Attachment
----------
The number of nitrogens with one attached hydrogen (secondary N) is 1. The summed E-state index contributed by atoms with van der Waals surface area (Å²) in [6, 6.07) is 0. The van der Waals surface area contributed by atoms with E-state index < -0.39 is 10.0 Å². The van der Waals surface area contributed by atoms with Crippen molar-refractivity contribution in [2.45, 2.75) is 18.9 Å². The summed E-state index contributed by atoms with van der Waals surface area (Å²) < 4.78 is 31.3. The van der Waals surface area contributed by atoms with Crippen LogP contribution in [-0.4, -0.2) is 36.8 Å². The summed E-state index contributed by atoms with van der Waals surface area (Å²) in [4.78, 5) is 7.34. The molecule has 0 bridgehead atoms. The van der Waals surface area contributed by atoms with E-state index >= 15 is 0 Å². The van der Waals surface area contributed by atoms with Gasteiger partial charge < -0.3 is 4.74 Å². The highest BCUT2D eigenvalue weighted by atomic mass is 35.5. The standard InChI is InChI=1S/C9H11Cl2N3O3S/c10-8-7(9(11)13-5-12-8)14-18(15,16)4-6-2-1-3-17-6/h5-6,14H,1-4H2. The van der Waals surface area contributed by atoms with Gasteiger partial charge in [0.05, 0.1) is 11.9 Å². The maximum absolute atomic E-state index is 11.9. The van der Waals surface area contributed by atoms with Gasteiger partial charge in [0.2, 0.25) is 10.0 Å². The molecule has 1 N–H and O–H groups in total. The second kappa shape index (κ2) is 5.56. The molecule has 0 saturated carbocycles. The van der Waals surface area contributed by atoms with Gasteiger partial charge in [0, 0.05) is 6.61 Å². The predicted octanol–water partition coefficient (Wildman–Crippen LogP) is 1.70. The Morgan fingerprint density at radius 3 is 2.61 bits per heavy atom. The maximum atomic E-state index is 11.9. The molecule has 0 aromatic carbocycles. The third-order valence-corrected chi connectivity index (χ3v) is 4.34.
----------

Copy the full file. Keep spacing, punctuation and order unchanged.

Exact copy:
The number of nitrogens with one attached hydrogen (secondary N) is 1. The summed E-state index contributed by atoms with van der Waals surface area (Å²) in [6, 6.07) is 0. The van der Waals surface area contributed by atoms with E-state index < -0.39 is 10.0 Å². The van der Waals surface area contributed by atoms with Crippen molar-refractivity contribution in [2.45, 2.75) is 18.9 Å². The summed E-state index contributed by atoms with van der Waals surface area (Å²) < 4.78 is 31.3. The van der Waals surface area contributed by atoms with Crippen LogP contribution in [-0.4, -0.2) is 36.8 Å². The summed E-state index contributed by atoms with van der Waals surface area (Å²) in [4.78, 5) is 7.34. The molecule has 0 bridgehead atoms. The van der Waals surface area contributed by atoms with E-state index >= 15 is 0 Å². The van der Waals surface area contributed by atoms with Gasteiger partial charge < -0.3 is 4.74 Å². The highest BCUT2D eigenvalue weighted by atomic mass is 35.5. The standard InChI is InChI=1S/C9H11Cl2N3O3S/c10-8-7(9(11)13-5-12-8)14-18(15,16)4-6-2-1-3-17-6/h5-6,14H,1-4H2. The van der Waals surface area contributed by atoms with Gasteiger partial charge in [0.05, 0.1) is 11.9 Å². The maximum absolute atomic E-state index is 11.9. The van der Waals surface area contributed by atoms with Gasteiger partial charge in [0.2, 0.25) is 10.0 Å². The molecule has 1 N–H and O–H groups in total. The second kappa shape index (κ2) is 5.56. The molecule has 0 saturated carbocycles. The van der Waals surface area contributed by atoms with Gasteiger partial charge in [0, 0.05) is 6.61 Å². The predicted octanol–water partition coefficient (Wildman–Crippen LogP) is 1.70. The Morgan fingerprint density at radius 3 is 2.61 bits per heavy atom. The maximum atomic E-state index is 11.9. The molecule has 0 aromatic carbocycles. The third-order valence-corrected chi connectivity index (χ3v) is 4.34.